Caitlin Taylor, of Gouldshill, Mallow, was a passenger in the Toyota Yaris car driven by Sarah O’Connell (now aged 24) of Sean Moylan Park, Mallow, Co Cork. Also in the car was the 18-month-old daughter of Ms O’Connell.
The child was found, unharmed and still strapped into her booster seat, at the back of the badly damaged car in the dark low-lying field sometime after 11pm.
The Circuit Criminal Court in Tralee has heard Ms Taylor’s body was surrounded and concealed by a herd of cows shortly after the car in which she had been a passenger left the road between Ballydesmond and Scartaglen on the night of Sunday, June 15, 2014.
Ms O’Connell denies a charge of careless driving causing the death of Ms Taylor at Knockeenahone, Scartaglen, Co Kerry.
A jury of seven women and five men have been sworn in.
Day one of the trial heard how the car was on its way from Mallow, and was 60km into its journey on the R577 midway between Ballydesmond and Scartaglen.
The court heard they were intending to go to Castleisland in Co Kerry when the accident occurred.
Tom Rice, prosecuting, said the prosecution alleged that as the car approached a left-hand bend it crossed a continuous white line, mounted a ditch, and went into a field lower than the road.
“Ms Taylor was thrown from the vehicle and sustained fatal injuries at the scene,” Mr Rice said.
The car sustained damage to its front, roof, rear and passenger side and the front and back windscreens were both absent, said Garda Mary Linnane of the divisional scenes of crime unit said.
She agreed with Mark Nichols, defending, that the ditch mounted by the car was a low ditch, a grass mound. Garda Linnane also agreed the car had been going slightly downhill, following the natural contour of the land, and the land inside the low ditch was lower than the road.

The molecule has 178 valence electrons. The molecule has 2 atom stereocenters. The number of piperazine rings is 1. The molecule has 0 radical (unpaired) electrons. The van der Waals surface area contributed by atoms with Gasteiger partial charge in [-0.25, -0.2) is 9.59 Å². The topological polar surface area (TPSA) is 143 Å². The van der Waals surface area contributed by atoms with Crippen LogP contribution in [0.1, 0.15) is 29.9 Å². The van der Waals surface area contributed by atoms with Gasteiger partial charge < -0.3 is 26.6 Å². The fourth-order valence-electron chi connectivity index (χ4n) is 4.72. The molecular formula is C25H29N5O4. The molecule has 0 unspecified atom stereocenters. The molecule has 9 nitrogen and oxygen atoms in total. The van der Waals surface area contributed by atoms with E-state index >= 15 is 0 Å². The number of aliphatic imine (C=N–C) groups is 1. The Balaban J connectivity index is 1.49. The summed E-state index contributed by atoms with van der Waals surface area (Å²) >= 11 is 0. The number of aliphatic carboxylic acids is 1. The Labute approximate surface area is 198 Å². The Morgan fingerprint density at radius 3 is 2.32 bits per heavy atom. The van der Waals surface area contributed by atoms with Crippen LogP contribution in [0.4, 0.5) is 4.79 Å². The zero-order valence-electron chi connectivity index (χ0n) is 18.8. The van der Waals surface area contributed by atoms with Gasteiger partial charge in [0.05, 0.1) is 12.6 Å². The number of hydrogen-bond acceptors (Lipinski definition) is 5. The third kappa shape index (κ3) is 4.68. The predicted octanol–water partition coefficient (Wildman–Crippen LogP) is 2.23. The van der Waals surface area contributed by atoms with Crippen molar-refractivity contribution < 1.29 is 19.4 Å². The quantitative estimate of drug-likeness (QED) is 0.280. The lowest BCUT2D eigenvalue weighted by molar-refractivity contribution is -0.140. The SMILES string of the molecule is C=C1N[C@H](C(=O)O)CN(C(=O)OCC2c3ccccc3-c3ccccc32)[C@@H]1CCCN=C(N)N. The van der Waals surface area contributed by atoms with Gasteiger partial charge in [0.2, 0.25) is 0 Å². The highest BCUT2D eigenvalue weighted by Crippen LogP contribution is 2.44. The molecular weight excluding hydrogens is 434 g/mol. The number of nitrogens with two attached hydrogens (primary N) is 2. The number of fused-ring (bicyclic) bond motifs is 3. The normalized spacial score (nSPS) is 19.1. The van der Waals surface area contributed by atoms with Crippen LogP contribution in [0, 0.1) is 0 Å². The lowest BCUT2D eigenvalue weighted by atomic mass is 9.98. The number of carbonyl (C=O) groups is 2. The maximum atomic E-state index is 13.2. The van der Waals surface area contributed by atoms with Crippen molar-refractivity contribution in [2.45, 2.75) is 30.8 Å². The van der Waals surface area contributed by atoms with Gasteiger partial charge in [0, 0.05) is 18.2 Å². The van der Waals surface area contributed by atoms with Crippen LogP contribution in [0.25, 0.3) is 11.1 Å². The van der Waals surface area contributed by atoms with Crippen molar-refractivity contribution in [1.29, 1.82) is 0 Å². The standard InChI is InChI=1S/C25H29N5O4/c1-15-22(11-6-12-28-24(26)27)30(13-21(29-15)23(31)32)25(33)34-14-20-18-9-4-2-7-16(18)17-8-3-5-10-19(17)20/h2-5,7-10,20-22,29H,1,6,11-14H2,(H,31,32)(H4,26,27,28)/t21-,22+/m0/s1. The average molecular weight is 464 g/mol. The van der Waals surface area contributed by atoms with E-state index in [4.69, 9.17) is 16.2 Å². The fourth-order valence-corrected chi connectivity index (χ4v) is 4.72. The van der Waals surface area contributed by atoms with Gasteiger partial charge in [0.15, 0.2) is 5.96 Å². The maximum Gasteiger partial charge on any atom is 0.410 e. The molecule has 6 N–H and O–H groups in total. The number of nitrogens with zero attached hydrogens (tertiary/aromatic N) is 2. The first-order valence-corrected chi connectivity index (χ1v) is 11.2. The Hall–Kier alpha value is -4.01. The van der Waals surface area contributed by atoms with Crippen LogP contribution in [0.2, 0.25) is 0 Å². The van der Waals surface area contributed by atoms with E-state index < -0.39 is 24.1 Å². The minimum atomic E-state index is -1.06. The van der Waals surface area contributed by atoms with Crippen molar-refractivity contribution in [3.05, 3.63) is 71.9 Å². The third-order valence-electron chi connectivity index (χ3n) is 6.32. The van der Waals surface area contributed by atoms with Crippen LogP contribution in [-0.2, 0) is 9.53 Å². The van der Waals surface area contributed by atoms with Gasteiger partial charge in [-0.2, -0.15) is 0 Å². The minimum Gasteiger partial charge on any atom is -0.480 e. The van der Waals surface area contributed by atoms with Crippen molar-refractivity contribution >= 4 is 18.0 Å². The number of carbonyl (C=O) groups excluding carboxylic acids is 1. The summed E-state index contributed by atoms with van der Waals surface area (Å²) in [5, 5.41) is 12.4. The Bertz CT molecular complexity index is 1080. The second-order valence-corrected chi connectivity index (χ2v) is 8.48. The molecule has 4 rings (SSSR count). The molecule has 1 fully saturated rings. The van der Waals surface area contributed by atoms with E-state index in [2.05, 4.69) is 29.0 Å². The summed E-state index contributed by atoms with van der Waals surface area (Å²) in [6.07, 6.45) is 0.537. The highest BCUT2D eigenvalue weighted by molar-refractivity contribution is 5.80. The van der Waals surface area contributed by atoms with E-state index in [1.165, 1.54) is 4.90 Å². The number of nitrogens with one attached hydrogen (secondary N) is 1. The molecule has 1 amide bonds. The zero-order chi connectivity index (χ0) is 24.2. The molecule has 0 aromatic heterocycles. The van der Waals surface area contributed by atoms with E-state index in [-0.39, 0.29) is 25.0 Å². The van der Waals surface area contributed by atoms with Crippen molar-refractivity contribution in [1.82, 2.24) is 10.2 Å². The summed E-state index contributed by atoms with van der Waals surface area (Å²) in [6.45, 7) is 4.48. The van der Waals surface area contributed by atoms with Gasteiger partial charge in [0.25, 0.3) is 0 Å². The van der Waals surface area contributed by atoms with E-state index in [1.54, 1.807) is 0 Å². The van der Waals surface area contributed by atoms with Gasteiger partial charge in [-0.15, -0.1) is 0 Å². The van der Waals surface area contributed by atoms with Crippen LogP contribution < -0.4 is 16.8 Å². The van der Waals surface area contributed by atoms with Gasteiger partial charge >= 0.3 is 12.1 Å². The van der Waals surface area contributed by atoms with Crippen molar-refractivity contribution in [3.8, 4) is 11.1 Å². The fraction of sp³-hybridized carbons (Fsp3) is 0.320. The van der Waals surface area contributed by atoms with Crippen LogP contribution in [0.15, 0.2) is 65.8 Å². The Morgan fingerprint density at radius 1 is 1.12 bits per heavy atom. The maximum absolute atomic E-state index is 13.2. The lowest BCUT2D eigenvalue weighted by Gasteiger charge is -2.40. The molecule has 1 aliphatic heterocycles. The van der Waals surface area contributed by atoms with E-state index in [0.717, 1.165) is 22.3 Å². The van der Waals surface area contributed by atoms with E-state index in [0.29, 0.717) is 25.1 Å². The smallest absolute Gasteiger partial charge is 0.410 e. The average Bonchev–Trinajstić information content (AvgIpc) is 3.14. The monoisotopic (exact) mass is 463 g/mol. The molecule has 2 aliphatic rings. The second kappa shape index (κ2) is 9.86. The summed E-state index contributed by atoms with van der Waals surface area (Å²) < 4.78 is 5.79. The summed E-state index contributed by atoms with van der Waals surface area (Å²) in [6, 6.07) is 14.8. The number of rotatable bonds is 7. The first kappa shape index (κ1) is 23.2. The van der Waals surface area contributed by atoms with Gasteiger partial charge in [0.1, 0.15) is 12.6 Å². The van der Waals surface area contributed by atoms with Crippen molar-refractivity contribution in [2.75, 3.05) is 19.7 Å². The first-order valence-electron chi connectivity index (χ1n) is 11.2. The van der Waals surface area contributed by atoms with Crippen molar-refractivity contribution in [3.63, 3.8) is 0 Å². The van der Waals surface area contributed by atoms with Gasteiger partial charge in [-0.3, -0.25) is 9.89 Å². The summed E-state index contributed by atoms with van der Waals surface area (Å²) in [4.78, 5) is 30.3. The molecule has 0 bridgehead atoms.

Witness Peter Madden had been coming from Dingle and was on his way to Mallow that night. He was some distance beyond the village of Scartaglen when he came across a woman in a state of distress on the side of the road and waving to him to stop.
He feared it might be a set-up. The woman was on the phone to “a man” who turned out to be the emergency services and she told him: “I was in a crash. My friend is in the field.”
Mr Madden went into the field where he found a car. He could only open the back door and was surprised to see an infant child sitting quietly in the child seat in the back of the car.
He believed this was the “friend” but the young woman insisted her friend was still in the field.
Mr Madden told how the body had been discovered in the middle of a herd of cattle and how the animals were concealing the body.
Another witness, Marion Dennehy, was on her way home from Currow, Castleisland, and her two sons were with her. She said Ms O’Connell was distraught, in a daze, and injured. She kept calling out for her “friend” and kept saying she was in the field. Ms O’Connell was sitting on the side of the road, and was dressed in riding gear and riding boots.
Ms Dennehy and her son Adrian were at the crashed vehicle with the baby and everyone thought the baby was the friend, Ms Dennehy told Mr Rice.
Her younger son Cian joined them at the crashed car.
In a statement read to the court by Mr Rice, Cian Dennehy said: “I glanced over and saw all the cows had gathered and I knew there must be something.”
Cian had scattered the cattle, the jury were told. The girl was lying in the field, 5m-10m in front of the car with the car windscreen alongside her.
Ms Dennehy performed CPR on Ms Taylor until paramedics arrived.
Paramedic Kenneth O’Sullivan who arrived at the scene at 23.37 found the baby in the rear seat alert and with a good colour.
When Ms Taylor was found, she had no pulse and was not breathing.
The trial continues.
Mr Rice has told the jury that the charge of careless driving causing death was not a charge of dangerous driving causing death and was a lesser charge.